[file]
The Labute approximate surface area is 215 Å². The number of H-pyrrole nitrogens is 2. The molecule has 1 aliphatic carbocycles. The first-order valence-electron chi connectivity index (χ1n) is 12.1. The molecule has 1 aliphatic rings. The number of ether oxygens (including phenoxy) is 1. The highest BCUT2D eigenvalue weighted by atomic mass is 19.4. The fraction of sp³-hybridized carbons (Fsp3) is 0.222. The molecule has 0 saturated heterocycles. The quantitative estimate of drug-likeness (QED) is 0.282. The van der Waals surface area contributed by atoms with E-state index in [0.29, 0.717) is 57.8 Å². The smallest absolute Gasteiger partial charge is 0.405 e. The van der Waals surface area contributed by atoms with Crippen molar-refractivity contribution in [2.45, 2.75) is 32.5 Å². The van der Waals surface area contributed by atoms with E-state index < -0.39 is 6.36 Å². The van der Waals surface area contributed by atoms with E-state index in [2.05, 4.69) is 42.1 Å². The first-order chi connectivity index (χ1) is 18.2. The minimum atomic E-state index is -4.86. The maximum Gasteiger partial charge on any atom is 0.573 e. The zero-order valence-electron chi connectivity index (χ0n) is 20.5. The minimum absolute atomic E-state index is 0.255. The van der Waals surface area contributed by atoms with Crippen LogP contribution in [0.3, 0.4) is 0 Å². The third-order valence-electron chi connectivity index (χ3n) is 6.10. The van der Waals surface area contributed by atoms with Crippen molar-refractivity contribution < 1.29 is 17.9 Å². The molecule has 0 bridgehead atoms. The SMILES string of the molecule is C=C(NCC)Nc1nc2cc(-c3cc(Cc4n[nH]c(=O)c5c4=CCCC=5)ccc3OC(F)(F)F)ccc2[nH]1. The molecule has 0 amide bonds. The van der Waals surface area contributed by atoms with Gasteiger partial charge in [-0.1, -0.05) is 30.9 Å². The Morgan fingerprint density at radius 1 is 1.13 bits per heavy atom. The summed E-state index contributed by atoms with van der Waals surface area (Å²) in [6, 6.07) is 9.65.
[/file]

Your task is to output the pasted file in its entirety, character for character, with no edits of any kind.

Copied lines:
The Labute approximate surface area is 215 Å². The number of H-pyrrole nitrogens is 2. The molecule has 1 aliphatic carbocycles. The first-order valence-electron chi connectivity index (χ1n) is 12.1. The molecule has 1 aliphatic rings. The number of ether oxygens (including phenoxy) is 1. The highest BCUT2D eigenvalue weighted by atomic mass is 19.4. The fraction of sp³-hybridized carbons (Fsp3) is 0.222. The molecule has 0 saturated heterocycles. The quantitative estimate of drug-likeness (QED) is 0.282. The van der Waals surface area contributed by atoms with E-state index in [0.29, 0.717) is 57.8 Å². The smallest absolute Gasteiger partial charge is 0.405 e. The van der Waals surface area contributed by atoms with Crippen molar-refractivity contribution in [2.45, 2.75) is 32.5 Å². The van der Waals surface area contributed by atoms with E-state index < -0.39 is 6.36 Å². The van der Waals surface area contributed by atoms with E-state index in [2.05, 4.69) is 42.1 Å². The first-order chi connectivity index (χ1) is 18.2. The minimum atomic E-state index is -4.86. The maximum Gasteiger partial charge on any atom is 0.573 e. The zero-order valence-electron chi connectivity index (χ0n) is 20.5. The minimum absolute atomic E-state index is 0.255. The van der Waals surface area contributed by atoms with Crippen LogP contribution in [0.3, 0.4) is 0 Å². The third-order valence-electron chi connectivity index (χ3n) is 6.10. The van der Waals surface area contributed by atoms with Crippen molar-refractivity contribution < 1.29 is 17.9 Å². The molecule has 0 bridgehead atoms. The SMILES string of the molecule is C=C(NCC)Nc1nc2cc(-c3cc(Cc4n[nH]c(=O)c5c4=CCCC=5)ccc3OC(F)(F)F)ccc2[nH]1. The molecule has 0 amide bonds. The van der Waals surface area contributed by atoms with Gasteiger partial charge in [-0.1, -0.05) is 30.9 Å². The Morgan fingerprint density at radius 1 is 1.13 bits per heavy atom. The summed E-state index contributed by atoms with van der Waals surface area (Å²) in [6, 6.07) is 9.65.